Newspaper article The Canadian Press

B.C. CareCards to Be Replaced by Powerful New Card, Starting in February

Newspaper article The Canadian Press

B.C. CareCards to Be Replaced by Powerful New Card, Starting in February

Article excerpt

B.C. CareCard replacement begins next month


VICTORIA - British Columbia is introducing a high-tech identification card for everyone from infants to the elderly to replace the old CareCard health system, and add driver's licences and other government services.

The government says the idea fixes an antiquated system, but privacy critics have their doubts.

Health Minister Margaret MacDiarmid said Monday the BC Services Card will be required by every B.C. resident to obtain medical services, helping clear up what she says is the currently outdated health CardCard system that has issued nine million cards for 4.4 million British Columbians since 1989.

The five-year project has a budget of $150 million and will start next month.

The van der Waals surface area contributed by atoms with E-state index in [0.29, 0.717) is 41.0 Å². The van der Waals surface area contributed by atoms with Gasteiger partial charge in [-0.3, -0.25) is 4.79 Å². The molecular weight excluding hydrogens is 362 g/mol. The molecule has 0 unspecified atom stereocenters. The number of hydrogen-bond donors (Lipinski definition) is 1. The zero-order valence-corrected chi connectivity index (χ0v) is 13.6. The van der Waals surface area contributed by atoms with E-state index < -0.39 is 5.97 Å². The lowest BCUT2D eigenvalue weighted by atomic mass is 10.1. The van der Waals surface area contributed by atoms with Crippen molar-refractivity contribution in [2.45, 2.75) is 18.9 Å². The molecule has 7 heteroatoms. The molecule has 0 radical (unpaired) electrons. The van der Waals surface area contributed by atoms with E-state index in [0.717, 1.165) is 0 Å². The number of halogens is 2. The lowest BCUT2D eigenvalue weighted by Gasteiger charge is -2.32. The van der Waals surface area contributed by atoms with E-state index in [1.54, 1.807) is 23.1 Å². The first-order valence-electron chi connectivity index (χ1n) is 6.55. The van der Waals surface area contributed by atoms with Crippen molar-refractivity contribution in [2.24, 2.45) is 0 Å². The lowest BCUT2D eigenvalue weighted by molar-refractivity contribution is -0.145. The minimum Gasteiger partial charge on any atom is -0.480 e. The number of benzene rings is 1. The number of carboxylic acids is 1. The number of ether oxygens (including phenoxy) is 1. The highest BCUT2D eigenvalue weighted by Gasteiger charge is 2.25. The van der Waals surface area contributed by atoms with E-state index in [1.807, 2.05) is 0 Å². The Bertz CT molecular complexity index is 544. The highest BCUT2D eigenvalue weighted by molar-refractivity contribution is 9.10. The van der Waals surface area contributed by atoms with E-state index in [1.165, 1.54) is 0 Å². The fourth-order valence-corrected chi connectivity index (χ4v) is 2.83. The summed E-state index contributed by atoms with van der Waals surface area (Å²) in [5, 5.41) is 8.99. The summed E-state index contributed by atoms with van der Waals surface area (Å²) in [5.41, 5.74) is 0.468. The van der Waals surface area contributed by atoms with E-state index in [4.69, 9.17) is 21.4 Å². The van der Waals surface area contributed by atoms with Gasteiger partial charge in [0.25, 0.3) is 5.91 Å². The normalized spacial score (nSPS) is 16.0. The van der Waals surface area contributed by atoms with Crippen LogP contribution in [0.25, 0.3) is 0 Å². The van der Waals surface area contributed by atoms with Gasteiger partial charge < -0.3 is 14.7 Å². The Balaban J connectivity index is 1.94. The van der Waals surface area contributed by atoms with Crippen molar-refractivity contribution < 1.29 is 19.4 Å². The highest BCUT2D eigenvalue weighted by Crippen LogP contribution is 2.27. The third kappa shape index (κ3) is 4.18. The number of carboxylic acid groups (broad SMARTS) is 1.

But B.C. privacy advocates voiced concerns about the government's plan to protect personal information with a card that links itself to vast amounts of data.

"My office is reviewing the BC Services Card," said a statement issued by Elizabeth Denham, B.C.'s information and privacy commissioner."

"It is critical that in developing this program, that the sensitive personal information of British Columbians is protected," said the statement.

Denham's statement said her office is evaluating the system's security issues and its design, but is still awaiting relevant information from the government.

Vincent Gogolek, B.C. freedom of information and privacy association executive director, said the Liberal government does not have a stellar track record when it comes to introducing high-tech programs.

Last July, former children's minister Mary McNeil admitted the government's $182-million Integrated Case Management program to improve information flow in the child welfare system needed repair after a report from the Independent Representative for Children and Youth concluded the database was deeply flawed and put children at risk. …

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